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An empirical investigation into the determinants and persistence of different types of subjective well-being

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  • Chrostek, Pawel
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    Abstract

    A comparison of three measures of subjective well-being indicates two areas of difference. First, life evaluation is less dependent on external circumstances than evaluation of the past year. Temporary changes in health, labor market status and income have a smaller impact on life evaluation than on evaluation of the past year. Second, measures concerning the whole life exhibit a significant positive relation between current and past levels of well-being, but there is no such relation in case of evaluation of the past year. Moreover, external factors have a greater impact on the emotional dimension of life evaluation than on cognitive.

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    Bibliographic Info

    Paper provided by University Library of Munich, Germany in its series MPRA Paper with number 48292.

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    Date of creation: May 2013
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    Handle: RePEc:pra:mprapa:48292

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    Keywords: hedonic adaptation; subjective well-being; determinants of happiness;

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    1. Stevenson, Betsey & Wolfers, Justin, 2013. "Subjective Well‐Being and Income: Is There Any Evidence of Satiation?," IZA Discussion Papers 7353, Institute for the Study of Labor (IZA).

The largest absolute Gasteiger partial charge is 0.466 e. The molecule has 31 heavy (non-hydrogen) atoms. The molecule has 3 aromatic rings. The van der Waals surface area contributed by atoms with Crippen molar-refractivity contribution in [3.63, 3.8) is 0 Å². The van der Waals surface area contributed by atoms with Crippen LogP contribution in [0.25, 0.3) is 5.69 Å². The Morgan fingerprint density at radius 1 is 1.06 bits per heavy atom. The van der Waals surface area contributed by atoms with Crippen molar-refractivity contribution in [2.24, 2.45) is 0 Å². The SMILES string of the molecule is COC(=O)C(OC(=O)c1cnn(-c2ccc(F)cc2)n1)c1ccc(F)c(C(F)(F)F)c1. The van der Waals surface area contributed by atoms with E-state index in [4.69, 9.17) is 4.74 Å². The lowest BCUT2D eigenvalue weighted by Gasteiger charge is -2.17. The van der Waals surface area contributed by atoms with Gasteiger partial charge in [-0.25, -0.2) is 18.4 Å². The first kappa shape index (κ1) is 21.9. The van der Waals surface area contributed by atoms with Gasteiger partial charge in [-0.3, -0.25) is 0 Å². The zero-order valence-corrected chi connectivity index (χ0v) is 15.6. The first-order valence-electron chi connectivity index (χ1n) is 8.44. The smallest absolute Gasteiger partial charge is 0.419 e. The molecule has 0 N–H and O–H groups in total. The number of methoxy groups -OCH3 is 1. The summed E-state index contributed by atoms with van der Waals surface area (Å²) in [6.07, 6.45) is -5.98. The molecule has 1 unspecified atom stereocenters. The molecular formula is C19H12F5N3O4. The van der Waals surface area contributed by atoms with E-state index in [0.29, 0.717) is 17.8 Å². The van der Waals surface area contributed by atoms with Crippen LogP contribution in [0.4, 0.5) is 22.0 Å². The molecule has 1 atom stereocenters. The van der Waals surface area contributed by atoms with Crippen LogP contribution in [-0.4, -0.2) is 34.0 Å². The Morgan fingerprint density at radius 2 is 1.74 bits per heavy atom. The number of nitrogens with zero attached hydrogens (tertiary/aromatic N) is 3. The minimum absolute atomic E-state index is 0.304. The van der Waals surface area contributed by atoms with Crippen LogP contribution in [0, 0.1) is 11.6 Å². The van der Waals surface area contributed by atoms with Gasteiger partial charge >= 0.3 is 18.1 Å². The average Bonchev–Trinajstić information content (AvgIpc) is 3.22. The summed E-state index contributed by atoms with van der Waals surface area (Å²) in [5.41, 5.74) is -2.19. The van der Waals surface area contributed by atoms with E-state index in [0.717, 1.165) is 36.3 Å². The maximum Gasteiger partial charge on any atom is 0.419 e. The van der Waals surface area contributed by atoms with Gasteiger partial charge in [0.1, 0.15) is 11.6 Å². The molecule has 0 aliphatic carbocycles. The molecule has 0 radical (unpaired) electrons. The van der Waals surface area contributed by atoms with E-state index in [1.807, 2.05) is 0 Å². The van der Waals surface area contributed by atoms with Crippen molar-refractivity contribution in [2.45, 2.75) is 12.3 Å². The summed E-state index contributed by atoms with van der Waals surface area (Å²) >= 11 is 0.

2. Jeffrey M Wooldridge, 2002. "Simple solutions to the initial conditions problem in dynamic, nonlinear panel data models with unobserved heterogeneity," CeMMAP working papers CWP18/02, Centre for Microdata Methods and Practice, Institute for Fiscal Studies.
    3. Clark, Andrew E. & Frijters, Paul & Shields, Michael A., 2007. "Relative Income, Happiness and Utility: An Explanation for the Easterlin Paradox and Other Puzzles," IZA Discussion Papers 2840, Institute for the Study of Labor (IZA).
    4. Lee, Wang-Sheng & Oguzoglu, Umut, 2007. "Are Youths on Income Support Less Happy? Evidence from Australia," IZA Discussion Papers 2709, Institute for the Study of Labor (IZA).
    5. Anke C. Zimmermann & Richard A. Easterlin, 2006. "Happily Ever After? Cohabitation, Marriage, Divorce, and Happiness in Germany," Population and Development Review, The Population Council, Inc., vol. 32(3), pages 511-528.
    6. Akay, Alpaslan, 2009. "The Wooldridge Method for the Initial Values Problem Is Simple: What About Performance?," IZA Discussion Papers 3943, Institute for the Study of Labor (IZA).
    7. Katrin Rehdanz & David J. Maddison, 2003. "Climate and Happiness," Working Papers FNU-20, Research unit Sustainability and Global Change, Hamburg University, revised Apr 2003.
    8. Bottan, Nicolas Luis & Perez Truglia, Ricardo, 2011. "Deconstructing the hedonic treadmill: Is happiness autoregressive?," Journal of Behavioral and Experimental Economics (formerly The Journal of Socio-Economics), Elsevier, vol. 40(3), pages 224-236, May.
    9. Felix R. FitzRoy & Michael A. Nolan & Max F. Steinhardt & David Ulph, 2011. "So Far so Good: Age, Happiness, and Relative Income," SOEPpapers on Multidisciplinary Panel Data Research 415, DIW Berlin, The German Socio-Economic Panel (SOEP).
    10. Piper, Alan T., 2012. "Dynamic Analysis and the Economics of Happiness: Rationale, Results and Rules," MPRA Paper 43248, University Library of Munich, Germany, revised Dec 2012.
    11. Binder, Martin & Coad, Alex, 2010. "An examination of the dynamics of well-being and life events using vector autoregressions," Journal of Economic Behavior & Organization, Elsevier, vol. 76(2), pages 352-371, November.
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